exposure assessment

Human Health Risk Assessment—What it’s all about

Three images arranged horizontally: grade school students in classroom; girl with arms raised; bicyclists at sunrise

By Kacee Deener 

Scientists need to be able to describe—in a way everyone can understand—what we do and why it’s important.  That’s one reason I’ve decided that I need to strengthen my “elevator speech” about what I do (human health risk assessment).  I will be writing blog posts over the next several weeks trying to explain human health risk assessment in plain language.

For this first post, I’ll introduce the concept of risk and explain why human health risk assessment is important.

Risk is something we all understand.  In fact, we all assess risk every day.  What is the risk of swimming in the ocean on a clear day?  Does the risk change if there are jellyfish? How about an approaching storm?  A shark swimming nearby?  We all understand these types of risk calculations at a very intuitive level.

Human health risk assessment isn’t so different.  It’s a process of characterizing the nature of an environmental risk (in many cases, a chemical exposure) and determining how large that risk is to humans.  It consists of four steps: (1) hazard identification, (2) dose-response assessment, (3) exposure assessment, and (4) risk characterization.  I will discuss each in future posts.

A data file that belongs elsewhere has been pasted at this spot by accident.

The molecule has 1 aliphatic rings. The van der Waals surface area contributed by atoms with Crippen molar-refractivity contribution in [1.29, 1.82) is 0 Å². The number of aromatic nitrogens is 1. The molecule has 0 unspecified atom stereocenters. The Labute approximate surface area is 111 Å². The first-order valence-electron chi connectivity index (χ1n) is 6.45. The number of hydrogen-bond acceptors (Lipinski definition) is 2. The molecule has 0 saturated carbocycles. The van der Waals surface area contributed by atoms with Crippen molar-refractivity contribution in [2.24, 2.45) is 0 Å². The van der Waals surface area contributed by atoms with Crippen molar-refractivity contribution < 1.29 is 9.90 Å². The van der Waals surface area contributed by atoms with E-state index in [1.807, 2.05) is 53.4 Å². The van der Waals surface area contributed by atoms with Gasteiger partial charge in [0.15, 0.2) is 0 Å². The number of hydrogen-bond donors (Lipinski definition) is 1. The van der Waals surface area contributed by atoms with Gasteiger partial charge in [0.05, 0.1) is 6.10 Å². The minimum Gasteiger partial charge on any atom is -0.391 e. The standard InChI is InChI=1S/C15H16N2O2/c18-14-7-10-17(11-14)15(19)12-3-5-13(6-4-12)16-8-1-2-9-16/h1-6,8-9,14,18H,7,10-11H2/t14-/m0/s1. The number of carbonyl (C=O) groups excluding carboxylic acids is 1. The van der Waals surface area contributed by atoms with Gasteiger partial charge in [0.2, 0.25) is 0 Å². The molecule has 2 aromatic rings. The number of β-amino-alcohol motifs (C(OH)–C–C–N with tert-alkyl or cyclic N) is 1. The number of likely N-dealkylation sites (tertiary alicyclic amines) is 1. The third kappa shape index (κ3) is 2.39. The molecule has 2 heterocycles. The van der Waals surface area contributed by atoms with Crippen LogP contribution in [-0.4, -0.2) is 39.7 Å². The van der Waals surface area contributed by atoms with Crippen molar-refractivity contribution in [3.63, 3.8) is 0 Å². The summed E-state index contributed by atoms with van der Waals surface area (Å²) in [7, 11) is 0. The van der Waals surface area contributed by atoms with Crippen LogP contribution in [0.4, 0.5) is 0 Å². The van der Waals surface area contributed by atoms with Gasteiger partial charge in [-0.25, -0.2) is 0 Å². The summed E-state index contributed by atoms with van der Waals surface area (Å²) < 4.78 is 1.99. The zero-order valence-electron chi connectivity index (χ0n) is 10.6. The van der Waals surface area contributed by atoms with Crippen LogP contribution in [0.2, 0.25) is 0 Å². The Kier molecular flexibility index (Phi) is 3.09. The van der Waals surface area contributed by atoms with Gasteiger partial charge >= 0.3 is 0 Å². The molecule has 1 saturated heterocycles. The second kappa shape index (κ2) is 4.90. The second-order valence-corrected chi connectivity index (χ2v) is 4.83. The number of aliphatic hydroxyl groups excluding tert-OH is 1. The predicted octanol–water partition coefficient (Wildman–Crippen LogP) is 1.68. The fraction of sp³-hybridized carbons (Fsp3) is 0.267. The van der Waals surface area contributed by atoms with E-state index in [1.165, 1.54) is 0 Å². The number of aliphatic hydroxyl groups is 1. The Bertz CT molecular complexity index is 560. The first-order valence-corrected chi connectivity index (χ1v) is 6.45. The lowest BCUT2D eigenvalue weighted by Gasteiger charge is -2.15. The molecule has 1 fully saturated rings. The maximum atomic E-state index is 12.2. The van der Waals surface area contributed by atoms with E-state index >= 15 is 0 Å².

So why is human health risk assessment important?  Well, chemicals are a part of life.  Some exist naturally; some are made by humans and can be released to the environment.  They bring benefits to our lives, but like most things, they also come with risks.

Let’s consider a hypothetical example.  Suppose a factory produces something you use every day.  To make this product, the company uses several different chemicals, and some chemicals are produced during the manufacturing process as byproducts.  Some are released to the air and water and may get into the soil.  Let’s say this industrial site is located next to a river that leads to your local drinking water plant.  Are any of the chemicals in that water?  Are the levels safe for you to drink?  What about your child? What levels of the chemicals are safe for you to breathe?

Human health risk assessment helps answer questions like these.  It is a tool that helps local, state and federal governments make decisions about what levels of chemicals can be in drinking water; what additional controls are needed to keep levels emitted to the air at a safe level; and what levels need to be achieved to clean up a contaminated site.  From a public health perspective, this is pretty important stuff.

In the coming weeks, I’ll be posting more about EPA’s human health risk assessment work. Stay tuned for those posts, but in the meantime, you can learn more by going to http://go.usa.gov/KhCJ.

About the Author: Kacee Deener is the Communications Director in EPA’s National Center for Environmental Assessment.  She joined EPA 13 years ago and has a Masters degree in Public Health.

Editor's Note: The opinions expressed here are those of the author. They do not reflect EPA policy, endorsement, or action.

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EPA-Expo-Box: A Novel Innovation for Risk Assessors

By Dahnish Shams

Illustration of a toolbox

Click on the image to go to the EPA-Expo-Box website.